“We compromise [all] factors for education."
Former East Palo Alto resident seeks educational opportunities in Cupertino
Back when he used to live in East Palo Alto, Gowthaman Ranganathan would cross the threshold from his house to the sidewalk with a certain sense of vigilance. His attentiveness wouldn’t fade until he returned to his home again, safe behind lock and key.
Gowthaman, his wife, Agila Ranganathan and their daughter — attending elementary school at the time — had never actually been victims of any crime in the East Palo Alto. Having lived in East Palo Alto for ten years without incident, Agila immediately refutes any allegation that East Palo Alto is very different from Cupertino. East Palo Alto’s reputation for being dangerous, Agila argues, is an exaggeration.
But on the road in East Palo Alto, Gowthaman would still retain caution in a there’s-no-smoke-without-fire kind of way: East Palo Alto’s reputation did exist for a reason, even if it had been distorted and inflated over the years by people and the media.
But now, the Ranganathans have moved to Cupertino, where the crime rate is not at all a part of the city’s reputation.
It is now the Ranganathan’s second year in Cupertino. They moved to the leftmost house of the cul-de-sac most recently constructed on Bollinger, rounding out the parade of five Tudor-style home imitations with an imposing black gate, faint yellow roses and an issue of the Cupertino Courier on the stone driveway. A home they paid at least $2 million for.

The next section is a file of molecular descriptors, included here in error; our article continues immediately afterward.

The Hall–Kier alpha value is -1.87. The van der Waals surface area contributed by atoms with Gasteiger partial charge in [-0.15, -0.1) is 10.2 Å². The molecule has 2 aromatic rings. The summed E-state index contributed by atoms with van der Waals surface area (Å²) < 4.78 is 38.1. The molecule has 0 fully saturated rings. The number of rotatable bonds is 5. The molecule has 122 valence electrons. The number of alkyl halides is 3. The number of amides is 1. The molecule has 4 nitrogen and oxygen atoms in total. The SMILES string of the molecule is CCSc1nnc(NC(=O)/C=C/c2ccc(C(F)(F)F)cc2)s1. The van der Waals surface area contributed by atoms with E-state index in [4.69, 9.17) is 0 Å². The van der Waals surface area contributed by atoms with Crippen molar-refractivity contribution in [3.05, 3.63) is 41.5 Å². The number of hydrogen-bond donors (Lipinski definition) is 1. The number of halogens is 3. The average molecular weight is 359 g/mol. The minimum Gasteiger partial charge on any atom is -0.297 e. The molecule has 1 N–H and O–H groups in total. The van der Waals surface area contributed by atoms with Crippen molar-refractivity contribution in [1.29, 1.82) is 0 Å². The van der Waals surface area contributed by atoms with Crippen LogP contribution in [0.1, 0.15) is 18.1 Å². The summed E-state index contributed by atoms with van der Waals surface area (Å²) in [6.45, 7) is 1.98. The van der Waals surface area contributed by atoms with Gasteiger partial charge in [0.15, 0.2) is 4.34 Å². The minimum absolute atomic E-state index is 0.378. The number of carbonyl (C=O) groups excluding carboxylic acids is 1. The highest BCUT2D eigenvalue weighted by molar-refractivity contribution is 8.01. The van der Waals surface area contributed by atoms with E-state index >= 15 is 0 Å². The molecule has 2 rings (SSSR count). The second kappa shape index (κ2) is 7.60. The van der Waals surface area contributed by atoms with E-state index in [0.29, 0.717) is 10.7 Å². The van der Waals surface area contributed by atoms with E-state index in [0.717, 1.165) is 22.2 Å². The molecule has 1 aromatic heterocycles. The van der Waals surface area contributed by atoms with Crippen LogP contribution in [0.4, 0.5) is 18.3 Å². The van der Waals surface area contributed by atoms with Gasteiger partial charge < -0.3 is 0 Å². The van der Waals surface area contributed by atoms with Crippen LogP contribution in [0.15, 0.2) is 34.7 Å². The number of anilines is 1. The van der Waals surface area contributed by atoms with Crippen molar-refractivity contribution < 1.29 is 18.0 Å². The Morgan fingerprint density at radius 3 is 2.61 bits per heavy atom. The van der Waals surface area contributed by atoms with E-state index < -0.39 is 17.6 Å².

The Ranganathans, like many of their immediate neighbors in the five-house cul-de-sac, moved to Cupertino purely for the education system. In Agila’s mind, there’s no other reason to pay the high living expenses and property tax to live in Cupertino. The competition is fierce, she recalls, for a $2 million house in Cupertino. She would have to offer nearly $1 million more to beat the competition.
Before moving to Cupertino, the Ranganathans’ daughter attended a private school in Palo Alto. Although they lived in East Palo Alto, Agila and Gowthaman handpicked their daughter’s elementary school based off of the school’s grades and score cards, choosing a school that required them to cross the freeway into a different city. Upon entering middle school, however, the Ranganathans decided to move somewhere with a better reputation for education.
Agila’s and Gowthaman’s daughter currently attends Kennedy Middle School, and will most likely continue with the MVHS academic track until she graduates. Then, Agila says, she and her husband will make their decision.
“I said, ‘I’m going to be here [ten years],’” Agila said. “‘Then I’ll think about whether to move out of this place, or to stay.’”
Apart from the high living expenses and excessive property taxes, the Ranganathans’ other major complaint about Cupertino is the traffic and the crowding.
“Here we feel it’s more crowded. [There are] more conditions,” Gowthaman said. “But we compromise all of those factors for education. We want to get [our kids] to good schools. We really want to assist kids with additional extracurricular opportunities.”
Those additional extracurricular opportunities range from Kung Fu and dance classes to math tutoring. Everything that the Ranganathans need for their daughter is within a one-mile radius from their home, a convenience that they felt was lacking in East Palo Alto.
“There are a lot of opportunities...,” he said. “Everything’s available [here].”
The promise of success is practically stamped on the price tag. And with the price they’ve paid, they believe it certainly ought to be.